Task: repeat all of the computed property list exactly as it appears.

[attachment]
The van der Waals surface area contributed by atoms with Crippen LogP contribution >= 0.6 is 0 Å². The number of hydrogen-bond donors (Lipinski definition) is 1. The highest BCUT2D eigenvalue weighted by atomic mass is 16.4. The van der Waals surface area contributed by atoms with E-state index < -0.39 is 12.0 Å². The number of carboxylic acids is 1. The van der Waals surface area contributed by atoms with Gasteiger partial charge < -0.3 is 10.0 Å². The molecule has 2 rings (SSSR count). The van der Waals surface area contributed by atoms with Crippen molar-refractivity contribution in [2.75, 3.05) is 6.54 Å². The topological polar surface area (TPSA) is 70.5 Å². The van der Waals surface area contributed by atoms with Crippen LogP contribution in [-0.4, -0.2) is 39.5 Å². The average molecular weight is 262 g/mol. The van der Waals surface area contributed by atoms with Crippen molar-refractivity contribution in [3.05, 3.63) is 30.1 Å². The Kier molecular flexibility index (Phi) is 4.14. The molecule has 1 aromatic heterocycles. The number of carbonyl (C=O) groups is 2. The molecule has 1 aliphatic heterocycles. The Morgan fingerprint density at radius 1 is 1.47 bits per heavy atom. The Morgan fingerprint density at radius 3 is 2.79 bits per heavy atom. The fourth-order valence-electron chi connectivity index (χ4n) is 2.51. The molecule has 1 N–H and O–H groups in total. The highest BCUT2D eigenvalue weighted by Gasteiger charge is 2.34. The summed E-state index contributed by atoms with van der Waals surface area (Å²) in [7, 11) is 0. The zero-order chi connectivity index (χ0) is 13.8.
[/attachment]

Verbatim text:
The van der Waals surface area contributed by atoms with Crippen LogP contribution >= 0.6 is 0 Å². The number of hydrogen-bond donors (Lipinski definition) is 1. The highest BCUT2D eigenvalue weighted by atomic mass is 16.4. The van der Waals surface area contributed by atoms with E-state index < -0.39 is 12.0 Å². The number of carboxylic acids is 1. The van der Waals surface area contributed by atoms with Gasteiger partial charge < -0.3 is 10.0 Å². The molecule has 2 rings (SSSR count). The van der Waals surface area contributed by atoms with Crippen molar-refractivity contribution in [2.75, 3.05) is 6.54 Å². The topological polar surface area (TPSA) is 70.5 Å². The van der Waals surface area contributed by atoms with Crippen LogP contribution in [-0.4, -0.2) is 39.5 Å². The average molecular weight is 262 g/mol. The van der Waals surface area contributed by atoms with Crippen molar-refractivity contribution in [3.05, 3.63) is 30.1 Å². The Kier molecular flexibility index (Phi) is 4.14. The molecule has 1 aromatic heterocycles. The number of carbonyl (C=O) groups is 2. The molecule has 1 aliphatic heterocycles. The Morgan fingerprint density at radius 1 is 1.47 bits per heavy atom. The Morgan fingerprint density at radius 3 is 2.79 bits per heavy atom. The fourth-order valence-electron chi connectivity index (χ4n) is 2.51. The molecule has 1 N–H and O–H groups in total. The highest BCUT2D eigenvalue weighted by Gasteiger charge is 2.34. The summed E-state index contributed by atoms with van der Waals surface area (Å²) in [7, 11) is 0. The zero-order chi connectivity index (χ0) is 13.8.